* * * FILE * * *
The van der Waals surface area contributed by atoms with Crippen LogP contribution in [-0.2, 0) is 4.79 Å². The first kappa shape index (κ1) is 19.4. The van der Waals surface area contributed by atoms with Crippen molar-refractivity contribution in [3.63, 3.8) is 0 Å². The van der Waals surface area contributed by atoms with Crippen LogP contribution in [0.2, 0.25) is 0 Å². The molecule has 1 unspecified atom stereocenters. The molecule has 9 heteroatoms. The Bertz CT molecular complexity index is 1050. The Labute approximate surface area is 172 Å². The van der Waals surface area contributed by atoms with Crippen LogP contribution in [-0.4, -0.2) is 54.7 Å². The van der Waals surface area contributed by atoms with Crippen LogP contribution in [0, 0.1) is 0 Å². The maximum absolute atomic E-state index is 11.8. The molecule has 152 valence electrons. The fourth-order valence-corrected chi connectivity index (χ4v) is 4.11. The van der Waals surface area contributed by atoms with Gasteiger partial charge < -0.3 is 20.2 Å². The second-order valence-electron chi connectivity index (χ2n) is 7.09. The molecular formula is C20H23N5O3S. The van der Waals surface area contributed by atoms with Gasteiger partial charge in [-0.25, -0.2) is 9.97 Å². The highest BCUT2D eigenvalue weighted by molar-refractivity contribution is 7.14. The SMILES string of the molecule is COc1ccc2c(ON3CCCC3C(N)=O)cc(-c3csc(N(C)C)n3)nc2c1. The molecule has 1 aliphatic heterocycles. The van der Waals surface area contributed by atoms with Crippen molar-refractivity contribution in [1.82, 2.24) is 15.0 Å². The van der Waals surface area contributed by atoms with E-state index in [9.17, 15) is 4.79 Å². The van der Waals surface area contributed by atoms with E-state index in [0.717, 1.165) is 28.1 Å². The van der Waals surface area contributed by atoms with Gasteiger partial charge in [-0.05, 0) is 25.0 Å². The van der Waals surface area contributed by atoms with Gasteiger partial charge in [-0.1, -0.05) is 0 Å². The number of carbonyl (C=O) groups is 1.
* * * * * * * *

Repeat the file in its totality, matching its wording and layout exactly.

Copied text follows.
The van der Waals surface area contributed by atoms with Crippen LogP contribution in [-0.2, 0) is 4.79 Å². The first kappa shape index (κ1) is 19.4. The van der Waals surface area contributed by atoms with Crippen molar-refractivity contribution in [3.63, 3.8) is 0 Å². The van der Waals surface area contributed by atoms with Crippen LogP contribution in [0.2, 0.25) is 0 Å². The molecule has 1 unspecified atom stereocenters. The molecule has 9 heteroatoms. The Bertz CT molecular complexity index is 1050. The Labute approximate surface area is 172 Å². The van der Waals surface area contributed by atoms with Crippen LogP contribution in [-0.4, -0.2) is 54.7 Å². The van der Waals surface area contributed by atoms with Crippen LogP contribution in [0, 0.1) is 0 Å². The maximum absolute atomic E-state index is 11.8. The molecule has 152 valence electrons. The fourth-order valence-corrected chi connectivity index (χ4v) is 4.11. The van der Waals surface area contributed by atoms with Gasteiger partial charge < -0.3 is 20.2 Å². The second-order valence-electron chi connectivity index (χ2n) is 7.09. The molecular formula is C20H23N5O3S. The van der Waals surface area contributed by atoms with Gasteiger partial charge in [-0.25, -0.2) is 9.97 Å². The highest BCUT2D eigenvalue weighted by molar-refractivity contribution is 7.14. The SMILES string of the molecule is COc1ccc2c(ON3CCCC3C(N)=O)cc(-c3csc(N(C)C)n3)nc2c1. The molecule has 1 aliphatic heterocycles. The van der Waals surface area contributed by atoms with Crippen molar-refractivity contribution in [1.82, 2.24) is 15.0 Å². The van der Waals surface area contributed by atoms with E-state index in [9.17, 15) is 4.79 Å². The van der Waals surface area contributed by atoms with E-state index in [0.717, 1.165) is 28.1 Å². The van der Waals surface area contributed by atoms with Gasteiger partial charge in [-0.05, 0) is 25.0 Å². The van der Waals surface area contributed by atoms with Gasteiger partial charge in [-0.1, -0.05) is 0 Å². The number of carbonyl (C=O) groups is 1.